ReTune at DGKN 2024: An expert interview with Prof. Wolf-Julian Neumann, MD

Mar 07, 2024

ReTune at DGKN 2024: An expert interview with Prof. Wolf-Julian Neumann, MD

This year’s congress of the German Society for Clinical Neurophysiology and Functional Imaging (DGKN) took place in Frankfurt from 6 to 9 March. Members of the transregional collaborative research centre (TRR 295) ReTune were actively involved in this event. In our interview, Prof. Dr. Wolf-Julian Neumann provides insights into his work at ReTune and reports on current study results and his impressions of the DGKN congress.

  1. Prof. Neumann, you work as a project manager in the so-called “Area B” of ReTune. What are the main areas of research in this area?

In “Area B” of the transregional collaborative research centre ReTune, we focus on the investigation of disease- and symptom-specific neuronal networks in patients with movement disorders. One of the most common diseases that concerns us is idiopathic Parkinson’s syndrome. The number of people suffering from Parkinson’s worldwide has doubled since the 1990s to over 6 million and we must assume that by 2040 there will be 12 million people. ReTune is investigating how dynamic network therapies such as deep brain stimulation can further improve the quality of life of affected patients. For this to succeed, we need to better understand the disease mechanisms. To this end, the brain researchers, neurologists, and neurosurgeons in ReTune utilise a broad spectrum of state-of-the-art research techniques. We use brain network analyses to investigate how specific symptoms affect activity patterns in the brain and how these patterns can be altered by various factors, such as disease progression or therapeutic interventions. We use state-of-the-art technologies from the fields of invasive brain signalling, neurostimulation, machine learning and MRI connectomics. These give us insights into the complex interactions between brain function and neurological symptoms and provide new starting points for treatment.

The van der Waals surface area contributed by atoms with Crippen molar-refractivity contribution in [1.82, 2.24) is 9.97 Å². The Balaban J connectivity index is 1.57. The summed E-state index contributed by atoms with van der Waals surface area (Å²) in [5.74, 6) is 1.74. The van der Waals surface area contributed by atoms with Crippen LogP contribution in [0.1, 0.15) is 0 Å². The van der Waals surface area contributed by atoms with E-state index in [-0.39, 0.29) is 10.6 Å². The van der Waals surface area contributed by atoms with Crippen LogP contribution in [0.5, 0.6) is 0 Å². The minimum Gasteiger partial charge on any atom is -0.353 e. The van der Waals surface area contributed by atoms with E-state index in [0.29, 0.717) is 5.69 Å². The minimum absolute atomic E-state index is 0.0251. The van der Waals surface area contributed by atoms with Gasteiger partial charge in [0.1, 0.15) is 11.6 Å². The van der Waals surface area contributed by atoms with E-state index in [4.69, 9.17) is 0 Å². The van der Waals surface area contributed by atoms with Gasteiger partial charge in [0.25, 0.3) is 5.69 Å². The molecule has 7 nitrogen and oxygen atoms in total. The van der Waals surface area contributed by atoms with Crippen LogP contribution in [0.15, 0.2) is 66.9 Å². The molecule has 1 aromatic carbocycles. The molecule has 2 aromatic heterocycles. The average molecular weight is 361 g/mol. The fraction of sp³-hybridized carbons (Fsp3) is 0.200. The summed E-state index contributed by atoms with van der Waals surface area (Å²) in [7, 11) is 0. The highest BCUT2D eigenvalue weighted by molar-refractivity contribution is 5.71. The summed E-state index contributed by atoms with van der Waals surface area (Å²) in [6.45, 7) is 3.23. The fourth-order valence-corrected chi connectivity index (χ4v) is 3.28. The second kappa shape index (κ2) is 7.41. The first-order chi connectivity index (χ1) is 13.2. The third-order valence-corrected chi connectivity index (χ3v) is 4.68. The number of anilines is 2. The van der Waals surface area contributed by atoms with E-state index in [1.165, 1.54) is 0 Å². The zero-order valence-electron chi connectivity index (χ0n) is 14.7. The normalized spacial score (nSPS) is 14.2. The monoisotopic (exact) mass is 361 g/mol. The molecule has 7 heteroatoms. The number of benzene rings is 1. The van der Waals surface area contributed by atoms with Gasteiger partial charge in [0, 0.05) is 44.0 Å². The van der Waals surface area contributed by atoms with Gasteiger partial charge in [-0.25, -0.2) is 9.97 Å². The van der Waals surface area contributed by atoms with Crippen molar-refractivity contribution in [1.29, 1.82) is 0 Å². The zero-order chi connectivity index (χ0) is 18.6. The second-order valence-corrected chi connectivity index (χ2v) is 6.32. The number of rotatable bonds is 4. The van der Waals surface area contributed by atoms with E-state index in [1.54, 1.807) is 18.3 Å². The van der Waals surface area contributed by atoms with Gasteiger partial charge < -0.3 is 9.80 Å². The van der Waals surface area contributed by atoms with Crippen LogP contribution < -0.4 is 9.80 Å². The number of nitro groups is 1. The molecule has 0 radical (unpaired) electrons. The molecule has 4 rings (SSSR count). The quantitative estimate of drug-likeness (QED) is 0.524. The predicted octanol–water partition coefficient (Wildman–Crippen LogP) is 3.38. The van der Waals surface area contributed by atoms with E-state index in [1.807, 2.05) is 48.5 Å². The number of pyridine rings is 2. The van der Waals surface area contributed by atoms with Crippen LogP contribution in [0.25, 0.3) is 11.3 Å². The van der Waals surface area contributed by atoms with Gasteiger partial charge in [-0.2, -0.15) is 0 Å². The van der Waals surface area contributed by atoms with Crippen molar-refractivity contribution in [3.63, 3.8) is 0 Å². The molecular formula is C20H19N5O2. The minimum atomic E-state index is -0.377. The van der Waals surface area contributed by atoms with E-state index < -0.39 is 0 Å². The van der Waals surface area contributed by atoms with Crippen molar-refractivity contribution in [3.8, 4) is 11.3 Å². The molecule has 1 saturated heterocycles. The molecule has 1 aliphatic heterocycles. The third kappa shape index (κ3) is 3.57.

1. As part of the “Deep brain stimulation meets machine learning: New avenues for personalised neuromodulation” symposium at the DGKN congress, you presented current data from your work (Neural feature extraction from invasive neurophysiology for clinical brain computer interfaces and machine learning). Can you give us a brief summary of this?

I am very happy to do so, this topic is a focus of my work as Professor of Invasive Neurotechnology at the Charité. At the symposium, I presented a new software platform that integrates brain signal decoding with connectomics to increase the precision and efficacy of clinical brain-computer interfaces (BCI). This platform was validated by analysing 123 hours of invasively recorded brain data from 73 neurosurgical patients treated for movement disorders, depression and epilepsy. A key innovation factor here is the introduction of connectomics-informed movement decoders that work across cohorts of patients with Parkinson’s disease and epilepsy in the US, Europe and China in a plug-and-play fashion without further model training.  Furthermore, we identified network targets for emotion decoding in the left prefrontal and cingulate circuits in patients with major depression treated with deep brain stimulation. Finally, we demonstrated ways to improve seizure detection in reactive neurostimulation for epilepsy. Our platform enables fast and highly accurate decoding for precision medicine that can dynamically adapt neuromodulatory therapies to patients’ individual situations and needs in the future. This work represents a significant advance in the development of tailored therapies adapted to patients’ specific conditions and marks an important step towards more efficient and personalised treatment of brain diseases. The corresponding scientific article is available as a preprint here: We are currently processing the helpful comments of the blinded peer-reviewers of a high-ranking international journal in the field of biotechnology and hope that the article will be published in the same journal in spring 2024.

  1. In your second DGKN lecture, you presented results on the topic of “Invasive neurophysiology and MRI connectomics for movement decoding in Parkinson’s disease”. What were the most important findings of this study?

In my second presentation at the DGKN Congress, I presented two important studies that provide new insights into the neurophysiological characteristics of motor fluctuations in Parkinson’s disease and show ways in which machine learning-based methods can lead to new therapies.